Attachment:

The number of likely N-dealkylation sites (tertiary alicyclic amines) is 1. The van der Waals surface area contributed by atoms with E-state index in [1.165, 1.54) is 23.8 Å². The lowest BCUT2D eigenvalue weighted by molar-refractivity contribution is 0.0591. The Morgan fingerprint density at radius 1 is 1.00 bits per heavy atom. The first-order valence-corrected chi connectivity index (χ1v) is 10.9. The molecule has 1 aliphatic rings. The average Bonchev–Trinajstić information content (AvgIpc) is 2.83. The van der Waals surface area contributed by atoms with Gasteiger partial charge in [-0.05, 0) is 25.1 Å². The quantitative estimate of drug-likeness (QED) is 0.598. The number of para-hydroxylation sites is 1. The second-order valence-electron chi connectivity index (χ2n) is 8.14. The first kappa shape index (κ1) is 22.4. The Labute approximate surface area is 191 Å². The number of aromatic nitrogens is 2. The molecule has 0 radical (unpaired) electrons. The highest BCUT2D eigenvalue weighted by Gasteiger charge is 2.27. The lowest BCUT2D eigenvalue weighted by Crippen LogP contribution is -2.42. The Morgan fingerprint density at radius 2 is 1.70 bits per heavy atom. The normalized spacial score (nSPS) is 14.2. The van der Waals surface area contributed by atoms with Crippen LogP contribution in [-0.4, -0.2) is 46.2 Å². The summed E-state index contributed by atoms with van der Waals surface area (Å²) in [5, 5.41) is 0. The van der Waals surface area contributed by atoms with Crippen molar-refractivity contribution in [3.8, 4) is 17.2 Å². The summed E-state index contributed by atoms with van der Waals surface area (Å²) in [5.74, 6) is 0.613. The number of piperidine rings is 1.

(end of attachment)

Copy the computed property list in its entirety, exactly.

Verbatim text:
The number of likely N-dealkylation sites (tertiary alicyclic amines) is 1. The van der Waals surface area contributed by atoms with E-state index in [1.165, 1.54) is 23.8 Å². The lowest BCUT2D eigenvalue weighted by molar-refractivity contribution is 0.0591. The Morgan fingerprint density at radius 1 is 1.00 bits per heavy atom. The first-order valence-corrected chi connectivity index (χ1v) is 10.9. The molecule has 1 aliphatic rings. The average Bonchev–Trinajstić information content (AvgIpc) is 2.83. The van der Waals surface area contributed by atoms with Gasteiger partial charge in [-0.05, 0) is 25.1 Å². The quantitative estimate of drug-likeness (QED) is 0.598. The number of para-hydroxylation sites is 1. The second-order valence-electron chi connectivity index (χ2n) is 8.14. The first kappa shape index (κ1) is 22.4. The Labute approximate surface area is 191 Å². The number of aromatic nitrogens is 2. The molecule has 0 radical (unpaired) electrons. The highest BCUT2D eigenvalue weighted by Gasteiger charge is 2.27. The lowest BCUT2D eigenvalue weighted by Crippen LogP contribution is -2.42. The Morgan fingerprint density at radius 2 is 1.70 bits per heavy atom. The normalized spacial score (nSPS) is 14.2. The van der Waals surface area contributed by atoms with Crippen LogP contribution in [-0.4, -0.2) is 46.2 Å². The summed E-state index contributed by atoms with van der Waals surface area (Å²) in [5, 5.41) is 0. The van der Waals surface area contributed by atoms with Crippen molar-refractivity contribution in [3.8, 4) is 17.2 Å². The summed E-state index contributed by atoms with van der Waals surface area (Å²) in [5.74, 6) is 0.613. The number of piperidine rings is 1.